Oral hygiene was another area that saw strong growth in rural sales in 2007, with a gain in value share of 0. 5% over the previous year. This was due to many consumer education campaigns conducted by leading players such as Colgate-Palmolive, generally focused on schools and health centers. In addition, growth was assisted by the widening distribution of these products in rural areas. Urban consumers meanwhile became increasingly sophisticated and demanding in their purchasing habits. Products connected with grooming saw good growth in urban areas, with the result that urban areas accounted for a higher share of colour Table 5: Consumer Expenditures on Food and Non-alcoholic Beverages: (1995/2000/2002/2004/2006-2007) Rs billions | | | | | | | | |1995 |2000 |2002 |2004 |2006 |2007 | |Food |7,315. 50 |7,348. 30 |7,093. 90 |7,358. 20 |7,741. 30 |7,813. 90 | |– Bread and cereals |1,990. 20 |1,909. 70 |1,626. 00 |1,472. 50 |1,412. 10 |1,408. 30 | |– Meat |387. 1 |418. 4 |441. 8 |404. 7 |418. 3 |417. 1 | |– Fish and seafood |148 |262. 4 |307. 8 |337. 2 |417. 9 |441. 8 | |– Milk, cheese and eggs |1,272. 90 |1,463. 00 |1,515. 20 |1,502. 0 |1,618. 30 |1,642. 10 | |– Oils and fats |558. 9 |371. 3 |376. 2 |567. 7 |632. 4 |637 | |– Fruit |434. 9 |362. 4 |385. 2 |418. 6 |433. 1 |427. 7 | |– Vegetables |1,758. 90 |1,694. 90 |1,648. 10 |1,834. 50 |1,935. 10 |1,953. 40 | |– Sugar and confectionery |445. 7 |496. 3 |423. 6 |415 |431. 7 |435. 7 | |– Other food |319 |369. |370 |405. 5 |442. 4 |450. 8 | |Non-alcoholic beverages |160. 3 |183. 8 |231. 8 |300. 6 |352. 8 |368. 5 | |– Coffee, tea and cocoa |129. 2 |120 |121. 6 |151. 6 |152. 6 |147. 3 | |– Other soft drinks |31. 1 |63. 8 |110. 2 |149. 1 |200. 2 |221. 2 | |TOTAL |7,475. 90 |7,532. 10 |7,325. 70 |7,658. 80 |8,094. 00 |8,182. 40 | Surviving in the FMCG Market
In the midst of such tight competition, HLL is coping with competition in numerous ways. New business opportunities and extension. HLL is exploring new growth areas. It had evaluated 9 feasibility areas where it can venture and is currently experimenting in five of them. These were confectionery, consumer health care, water, direct consumer distribution, and rural marketing. HLL plans on an organic entry in the water business and further strengthen it through brand acquisitions. Consumer health care will be an extension of its current personal products business. It will sell non-prescription products over the counter. HLL is also considering entry into food retailing by piggybacking on its ice-cream business.
It plans to expand the product mix at its exclusive Kwality Walls ice-cream parlours by including confectionery and other offerings. HLL is opting for the franchisee route to open these parlours and hopes to take this concept to all cities of India. During the year2007, Moo, a milk based ice-cream product was introduced in stick and brick formats, positioned on a nutrition and vitality platform to address the calcium requirements of children. Further, a range of innovations such as ‘Cornetto Flirty Strawberry’ and ‘Cornetto Cookies and Cream’ and ‘Caramel Crunch’ have been introduced in the impulse and in-home segments In 2007, Brooke Bond ‘3 Roses’ and Brooke Bond ‘Red Label’ were relaunched with improved propositions.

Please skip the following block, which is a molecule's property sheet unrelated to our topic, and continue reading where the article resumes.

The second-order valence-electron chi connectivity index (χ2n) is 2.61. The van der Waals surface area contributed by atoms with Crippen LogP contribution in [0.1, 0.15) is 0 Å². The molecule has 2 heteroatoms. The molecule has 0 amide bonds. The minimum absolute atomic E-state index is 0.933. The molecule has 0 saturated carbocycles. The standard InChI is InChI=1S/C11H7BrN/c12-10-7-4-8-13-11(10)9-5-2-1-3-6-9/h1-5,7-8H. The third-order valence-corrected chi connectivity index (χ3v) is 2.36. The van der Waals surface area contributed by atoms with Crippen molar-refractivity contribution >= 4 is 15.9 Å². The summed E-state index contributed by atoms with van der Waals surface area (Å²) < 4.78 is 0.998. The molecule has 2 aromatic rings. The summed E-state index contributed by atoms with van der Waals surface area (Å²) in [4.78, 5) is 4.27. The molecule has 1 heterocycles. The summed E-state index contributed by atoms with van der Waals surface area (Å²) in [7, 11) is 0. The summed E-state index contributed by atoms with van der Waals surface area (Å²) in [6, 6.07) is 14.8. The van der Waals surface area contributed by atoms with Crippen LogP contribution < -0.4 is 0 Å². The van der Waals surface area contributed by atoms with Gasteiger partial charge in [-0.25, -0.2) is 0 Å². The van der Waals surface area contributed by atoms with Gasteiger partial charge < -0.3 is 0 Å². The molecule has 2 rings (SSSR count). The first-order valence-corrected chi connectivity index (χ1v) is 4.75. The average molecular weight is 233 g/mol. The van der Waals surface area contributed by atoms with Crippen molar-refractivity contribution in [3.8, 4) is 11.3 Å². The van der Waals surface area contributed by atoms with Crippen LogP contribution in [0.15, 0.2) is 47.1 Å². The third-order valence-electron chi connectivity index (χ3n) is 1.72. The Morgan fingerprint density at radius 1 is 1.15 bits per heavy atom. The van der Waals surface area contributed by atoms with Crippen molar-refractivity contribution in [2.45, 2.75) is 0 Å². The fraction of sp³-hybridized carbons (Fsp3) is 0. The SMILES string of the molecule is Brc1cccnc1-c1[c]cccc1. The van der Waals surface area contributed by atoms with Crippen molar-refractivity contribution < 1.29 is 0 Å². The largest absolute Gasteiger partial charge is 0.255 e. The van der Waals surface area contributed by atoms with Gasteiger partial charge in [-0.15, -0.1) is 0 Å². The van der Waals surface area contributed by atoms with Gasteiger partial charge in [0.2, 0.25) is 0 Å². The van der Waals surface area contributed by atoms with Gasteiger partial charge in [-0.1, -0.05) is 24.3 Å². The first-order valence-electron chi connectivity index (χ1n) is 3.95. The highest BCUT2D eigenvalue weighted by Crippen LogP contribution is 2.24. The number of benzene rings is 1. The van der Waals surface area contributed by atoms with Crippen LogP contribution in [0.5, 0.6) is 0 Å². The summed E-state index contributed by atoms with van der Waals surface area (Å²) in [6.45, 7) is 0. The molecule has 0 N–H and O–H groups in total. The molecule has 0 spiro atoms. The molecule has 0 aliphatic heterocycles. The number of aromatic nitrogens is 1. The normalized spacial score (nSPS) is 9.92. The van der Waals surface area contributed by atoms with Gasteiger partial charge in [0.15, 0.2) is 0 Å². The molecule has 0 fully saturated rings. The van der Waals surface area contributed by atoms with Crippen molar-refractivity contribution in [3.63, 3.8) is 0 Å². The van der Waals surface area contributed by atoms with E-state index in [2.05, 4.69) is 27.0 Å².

A new concept tea “Taj Mahal Dessert Teas” has been launched to add excitement and image to the premium segment of our tea portfolio. A new variant in ketchup, “Chatakdar” was launched in December quarter giving a significant thrust to the Kissan portfolio In December Quarter, Bertolli Olive Oil was added to the portfolio of processed foods. Bertolli Olive oil is imported and positioned to serve health conscious consumers. Pureit is the culmination of a series of technological breakthroughs. It purifies water ‘as safe as boiled water’, providing children and families with complete protection from all waterborne diseases like diarrhoea, jaundice, typhoid and cholera.
During 2007, the product was launched in Karnataka, Andhra Pradesh, Kerala, Maharashtra, West Bengal and Delhi with good response. The rollout of Pureit to other States is continuing. Brand Portfolio Restructuring HLL, like its parent brand Unilever, plans to prune its brands and focus on the top 30 out of a total of 110 brands. These top 30 brands contribute more than 75 percent of the turnover. The rest will either be dropped, sold, migrated, or continued as regional brands. HLL is not planning to vacate any category it is present in; it is only eliminating brands. With the rationalizing of these brands, an enormous simplification is expected to take place. Brands which contribute to about 25 percent of HLL’s turnover, have been classified into three groups.